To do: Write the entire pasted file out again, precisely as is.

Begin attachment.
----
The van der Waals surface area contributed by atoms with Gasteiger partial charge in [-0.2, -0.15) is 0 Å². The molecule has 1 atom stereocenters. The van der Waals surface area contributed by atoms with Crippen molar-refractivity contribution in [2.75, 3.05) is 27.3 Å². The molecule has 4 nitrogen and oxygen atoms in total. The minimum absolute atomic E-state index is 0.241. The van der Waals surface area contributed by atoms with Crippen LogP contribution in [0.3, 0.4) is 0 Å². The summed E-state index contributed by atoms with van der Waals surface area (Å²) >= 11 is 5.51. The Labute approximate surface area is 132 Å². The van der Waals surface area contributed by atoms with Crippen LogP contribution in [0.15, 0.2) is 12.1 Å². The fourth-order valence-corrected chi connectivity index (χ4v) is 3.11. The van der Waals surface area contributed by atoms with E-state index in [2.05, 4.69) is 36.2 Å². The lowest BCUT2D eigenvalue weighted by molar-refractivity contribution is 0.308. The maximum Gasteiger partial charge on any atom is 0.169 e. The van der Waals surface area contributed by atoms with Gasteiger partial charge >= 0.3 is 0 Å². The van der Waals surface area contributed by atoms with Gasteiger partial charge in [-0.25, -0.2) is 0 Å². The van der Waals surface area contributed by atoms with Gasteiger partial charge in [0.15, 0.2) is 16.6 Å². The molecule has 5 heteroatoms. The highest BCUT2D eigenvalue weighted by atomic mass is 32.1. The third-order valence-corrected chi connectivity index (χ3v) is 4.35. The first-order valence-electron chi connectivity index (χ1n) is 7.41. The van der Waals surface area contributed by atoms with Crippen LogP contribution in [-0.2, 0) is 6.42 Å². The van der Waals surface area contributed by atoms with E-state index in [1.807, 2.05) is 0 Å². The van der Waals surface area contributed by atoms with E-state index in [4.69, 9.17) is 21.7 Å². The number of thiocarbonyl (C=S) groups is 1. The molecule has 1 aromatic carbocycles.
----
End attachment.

The van der Waals surface area contributed by atoms with Gasteiger partial charge in [-0.2, -0.15) is 0 Å². The molecule has 1 atom stereocenters. The van der Waals surface area contributed by atoms with Crippen molar-refractivity contribution in [2.75, 3.05) is 27.3 Å². The molecule has 4 nitrogen and oxygen atoms in total. The minimum absolute atomic E-state index is 0.241. The van der Waals surface area contributed by atoms with Crippen LogP contribution in [0.3, 0.4) is 0 Å². The summed E-state index contributed by atoms with van der Waals surface area (Å²) >= 11 is 5.51. The Labute approximate surface area is 132 Å². The van der Waals surface area contributed by atoms with Crippen LogP contribution in [0.15, 0.2) is 12.1 Å². The fourth-order valence-corrected chi connectivity index (χ4v) is 3.11. The van der Waals surface area contributed by atoms with E-state index in [2.05, 4.69) is 36.2 Å². The lowest BCUT2D eigenvalue weighted by molar-refractivity contribution is 0.308. The maximum Gasteiger partial charge on any atom is 0.169 e. The van der Waals surface area contributed by atoms with Gasteiger partial charge >= 0.3 is 0 Å². The van der Waals surface area contributed by atoms with Gasteiger partial charge in [-0.25, -0.2) is 0 Å². The van der Waals surface area contributed by atoms with Gasteiger partial charge in [0.15, 0.2) is 16.6 Å². The molecule has 5 heteroatoms. The highest BCUT2D eigenvalue weighted by atomic mass is 32.1. The third-order valence-corrected chi connectivity index (χ3v) is 4.35. The first-order valence-electron chi connectivity index (χ1n) is 7.41. The van der Waals surface area contributed by atoms with Crippen LogP contribution in [-0.2, 0) is 6.42 Å². The van der Waals surface area contributed by atoms with E-state index in [1.807, 2.05) is 0 Å². The van der Waals surface area contributed by atoms with E-state index in [4.69, 9.17) is 21.7 Å². The number of thiocarbonyl (C=S) groups is 1. The molecule has 1 aromatic carbocycles.